Certain well-established care delivery models for otolaryngologists have long defined the specialty. But, like pharmacology, surgical techniques and treatment therapies, practice models evolve. And while traditional models continue to dominate the scope of most otolaryngology practices, the field is seeing a gradual shift to new constructs. Among them:
Explore this issue:November 2011
- The growing market share of the largest health plans, in particular, the Mayo Clinic of Rochester, Minn., Kaiser Permanente of Oakland, Calif. and the Cleveland Clinic. Each of the three is a fully integrated system whose physicians often say that working in a model of such breadth with access to so many resources can allow providers to focus more on clinical duties, without the practice management issues faced by solo providers.
- The use of physician extenders in outpatient otolaryngology practices. The model’s proponents argue that using physician assistants and nurse practitioners can increase a practice’s cost efficiency, improve patient satisfaction and promote physician productivity.
- At least two otolaryngologists nationwide generate their entire patient load and surgical pipeline from admissions to an academic or community hospital.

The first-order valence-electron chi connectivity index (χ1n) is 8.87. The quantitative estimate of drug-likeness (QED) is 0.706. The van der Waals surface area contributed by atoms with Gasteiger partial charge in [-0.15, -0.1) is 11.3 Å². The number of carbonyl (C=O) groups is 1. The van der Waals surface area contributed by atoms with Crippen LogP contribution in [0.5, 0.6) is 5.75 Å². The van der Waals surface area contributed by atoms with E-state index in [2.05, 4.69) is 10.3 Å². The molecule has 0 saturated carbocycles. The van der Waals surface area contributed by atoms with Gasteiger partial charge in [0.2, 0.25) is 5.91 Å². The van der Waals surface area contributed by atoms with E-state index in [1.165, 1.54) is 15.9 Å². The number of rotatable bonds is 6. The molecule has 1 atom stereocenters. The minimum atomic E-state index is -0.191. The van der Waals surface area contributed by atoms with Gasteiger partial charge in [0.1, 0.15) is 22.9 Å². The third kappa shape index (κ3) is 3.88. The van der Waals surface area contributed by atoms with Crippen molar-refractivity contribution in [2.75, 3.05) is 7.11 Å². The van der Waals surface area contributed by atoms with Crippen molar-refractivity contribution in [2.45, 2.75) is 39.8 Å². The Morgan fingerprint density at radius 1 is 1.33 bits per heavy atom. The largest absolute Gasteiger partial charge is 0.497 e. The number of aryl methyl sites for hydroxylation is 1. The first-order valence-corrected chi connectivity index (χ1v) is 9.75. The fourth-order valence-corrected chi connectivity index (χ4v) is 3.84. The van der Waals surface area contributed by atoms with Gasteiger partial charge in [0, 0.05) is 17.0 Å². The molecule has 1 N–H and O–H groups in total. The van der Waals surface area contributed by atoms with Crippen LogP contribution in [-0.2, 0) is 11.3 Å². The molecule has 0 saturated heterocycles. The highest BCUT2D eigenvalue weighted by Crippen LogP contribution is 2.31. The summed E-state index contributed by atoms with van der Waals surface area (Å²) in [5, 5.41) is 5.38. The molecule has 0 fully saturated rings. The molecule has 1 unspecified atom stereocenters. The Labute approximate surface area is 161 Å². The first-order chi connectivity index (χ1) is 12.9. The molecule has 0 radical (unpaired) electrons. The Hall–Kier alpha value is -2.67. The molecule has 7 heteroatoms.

- ENT Today spoke to otolaryngologists working under each of the three models to illustrate how they work.
The Biggest of the Big
Daniel Alam, MD, head of the Section of Facial Aesthetic and Reconstructive Surgery in the Head and Neck Institute at the Cleveland Clinic in Ohio, joined the health plan in 2002, straight out of training. So he’s the first to admit he’s a bit biased on the benefits of working for one of the country’s largest health delivery models.
The advantages—Dr. Alam calls them “creature comforts”—start with not having to deal with the billing and coding issues that solo practitioners must manage. Those business-side skills are instead overseen by the infrastructure of the Cleveland Clinic, which operates nine regional hospitals and 16 family health centers across the U.S. and Canada.
“The day-to-day interaction of you with a patient is identical,” Dr. Alam said. “You’re not limited in what you can do surgically, who you can operate on … but the actual financial modeling of what you do is very, very different. Who’s handling my billing, my this, my that? I don’t have to worry about that.”
Another advantage, Dr. Alam said, is that the clinic is self-insured, which means that the malpractice costs decried by many physicians are far from the minds of clinic employees. Dr. Alam said he has never been sued but is comforted knowing that he is backed by the legal and financial might of a large organization. The insurance issue is one reason physicians accept lower salaries and lower potential earning power to work for the clinic, he added.